Peace Corps
Thai 27
Kevin Delany-
Former Peace Corps Director

Joan and Kevin Delany

Kevin writes: "In the interests of time and space I will include a bio used in my media workshops and then add a few thoughts. Please excuse the puffery of the bio -- though some of it is even true!

"KEVIN DELANY is a veteran of a print and broadcast news career that has ranged from
Washington to the far reaches of Asia. He has spent more than 20 of those years as a correspondent,
producer and news executive for ABC News and CBS News. He also served as a speech writer for top State Department officials.

In the past 15 years, Mr. Delany has done media and speech training, as well as crisis management, for many major corporations and government agencies. President of Delany Communications, his clients have ranged from CEOs to politicians and diplomats, from NASA astronauts to racing car drivers.

Mr. Delany started in journalism as a copy boy for the New York Daily News while attending Columbia's Graduate School of Journalism. After graduation and a Navy stint in the Pacific, he became a reporter and later a television columnist for the New York World-Telegram and Sun.

Two years later, he joined CBS News to serve as a reporter-assignment editor and as CBS News Correspondent in Hong Kong.

During the Kennedy Administration, he took a leave of absence to work for the Peace Corps, eventually becoming Director of its East Asia and Pacific Region, and Director in Thailand.

Mr. Delany worked at both the State Department and on Capitol Hill before joining ABC News in 1971 as bureau chief in Saigon. He ran the Vietnam bureau for the next 18 months during the heaviest period of fighting in the war. In 1973, he was made Director of News for ABC's Washington bureau, but returned to Saigon in March, 1975 to head ABC's news coverage during the fall of Vietnam. Mr. Delany was evacuated on the final day of collapse.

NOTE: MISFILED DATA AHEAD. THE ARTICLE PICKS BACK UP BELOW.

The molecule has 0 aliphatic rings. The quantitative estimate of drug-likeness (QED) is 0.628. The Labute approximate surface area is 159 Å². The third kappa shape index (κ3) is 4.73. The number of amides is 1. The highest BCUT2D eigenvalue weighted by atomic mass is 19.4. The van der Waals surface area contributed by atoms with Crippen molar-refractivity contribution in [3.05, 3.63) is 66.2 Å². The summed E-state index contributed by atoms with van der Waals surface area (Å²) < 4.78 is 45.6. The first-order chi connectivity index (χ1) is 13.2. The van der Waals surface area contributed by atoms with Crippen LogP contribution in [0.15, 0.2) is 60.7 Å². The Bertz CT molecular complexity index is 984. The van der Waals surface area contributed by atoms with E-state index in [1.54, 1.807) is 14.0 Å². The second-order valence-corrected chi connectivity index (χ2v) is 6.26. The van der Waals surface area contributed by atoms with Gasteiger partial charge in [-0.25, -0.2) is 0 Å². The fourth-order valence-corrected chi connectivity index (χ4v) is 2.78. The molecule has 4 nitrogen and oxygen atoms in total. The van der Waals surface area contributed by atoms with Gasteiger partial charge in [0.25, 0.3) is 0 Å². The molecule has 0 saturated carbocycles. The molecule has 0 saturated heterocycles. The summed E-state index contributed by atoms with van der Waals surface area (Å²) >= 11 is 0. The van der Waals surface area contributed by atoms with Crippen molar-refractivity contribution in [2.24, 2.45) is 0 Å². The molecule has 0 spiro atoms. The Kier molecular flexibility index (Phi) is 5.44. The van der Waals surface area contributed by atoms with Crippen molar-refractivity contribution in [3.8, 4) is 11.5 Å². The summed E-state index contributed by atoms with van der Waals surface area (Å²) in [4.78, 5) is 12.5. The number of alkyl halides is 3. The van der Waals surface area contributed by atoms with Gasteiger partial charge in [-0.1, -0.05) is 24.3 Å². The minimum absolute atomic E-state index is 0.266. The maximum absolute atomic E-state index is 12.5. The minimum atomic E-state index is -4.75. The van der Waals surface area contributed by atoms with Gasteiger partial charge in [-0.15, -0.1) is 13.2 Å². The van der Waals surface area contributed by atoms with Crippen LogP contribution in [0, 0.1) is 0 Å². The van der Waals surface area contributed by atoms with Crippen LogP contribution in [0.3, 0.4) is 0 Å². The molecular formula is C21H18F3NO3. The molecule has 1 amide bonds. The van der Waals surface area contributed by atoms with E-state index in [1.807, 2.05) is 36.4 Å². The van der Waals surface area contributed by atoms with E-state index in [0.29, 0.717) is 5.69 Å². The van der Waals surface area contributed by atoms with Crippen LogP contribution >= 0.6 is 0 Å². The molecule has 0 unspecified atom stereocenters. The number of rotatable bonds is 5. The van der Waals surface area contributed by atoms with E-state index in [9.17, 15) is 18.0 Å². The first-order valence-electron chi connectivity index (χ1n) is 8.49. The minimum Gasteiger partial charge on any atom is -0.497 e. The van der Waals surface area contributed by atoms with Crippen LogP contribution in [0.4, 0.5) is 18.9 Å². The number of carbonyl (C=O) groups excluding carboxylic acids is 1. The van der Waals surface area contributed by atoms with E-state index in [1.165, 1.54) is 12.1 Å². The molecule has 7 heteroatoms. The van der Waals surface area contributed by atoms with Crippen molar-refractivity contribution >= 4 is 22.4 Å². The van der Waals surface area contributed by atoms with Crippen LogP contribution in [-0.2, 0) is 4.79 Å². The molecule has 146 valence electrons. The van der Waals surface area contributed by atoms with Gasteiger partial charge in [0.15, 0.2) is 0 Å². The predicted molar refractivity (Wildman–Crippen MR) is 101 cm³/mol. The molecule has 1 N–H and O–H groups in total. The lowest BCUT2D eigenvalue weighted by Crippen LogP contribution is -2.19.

He directed the day to day coverage of the Washington bureau throughout the Watergate period, including the impeachment hearings and Nixon's resignation. In the 1980s he became ABC's Director of News for Asia. He was based in both Hong Kong and Tokyo, and was responsible for a region extending from India to Australia. He was also a prime mover in forging agreements linking ABC with NHK in Japan and KBS in Korea, the two largest networks in Asia.

Mr. Delany is a graduate of Williams College, and has an M.A. in Journalism from Columbia University, as well as an M.A. in Political Science from Columbia, earned while on a CBS News Fellowship. He is married to Joan E. Kennan. (daughter of diplomat George Kennan)

Recently Kevin revisited Thailand and Vietnam and published this account of the fall of Saigon and his evacuation from the city as it fell into Communist hands in April 1975. The article is in the September edition of the Williams Alumni Review

Click here to download article (1.5megs)


Kevin writes: "I finally stopped doing my workshops around the country last fall after developing some back pains that made it difficult to be on one's feet for eight hours in an intensive workshop. Now I am doing more writing and tackling a few other long-delayed projects.

Joan and I also have had a fair amount of political involvement in the last few years. It started with anti-war rallies and led to early support for Howard Dean 's campaign. We were door knocking in Des Moines in its final throes (a popular phrase these days). After that we switched our support to John Kerry and were in Akron through election night and the crushing returns. We worked to get Dean elected as DNC chairman and still keep a hand in through local political organizations.

I am very sorry that I won't be able to make the Santa Barbara reunion and have a chance to see so many of you again. I sure hope there are future opportunities. I will say that the Peace Corps and Vietnam have been two very formative experiences in my life. Both have had lasting impact in terms of dealing with people and looking at the world. I trust you know what I mean when I say you can often guess that someone has Peace Corps background before it is confirmed.

Probably the most satisfying thing about Vietnam for me was that in the ten days before the fall of Saigon, we were able to get 15 Vietnamese staff members and their families -- a total of 101 people -- out of the country to Guam before the country fell. ABC got jobs in the U.S. for all the staff members and the bulk of them have done quite well.

By the way, those back pains are under control, thanks to an exercise regimen, biking, yoga and the health club.. I regret that I had to give up running after about 50 years of it, as the pounding over the years wore out the cartilage in one ankle. It may have been hastened by my first marathon at 65 and my second at 70. But it was fun so no regrets."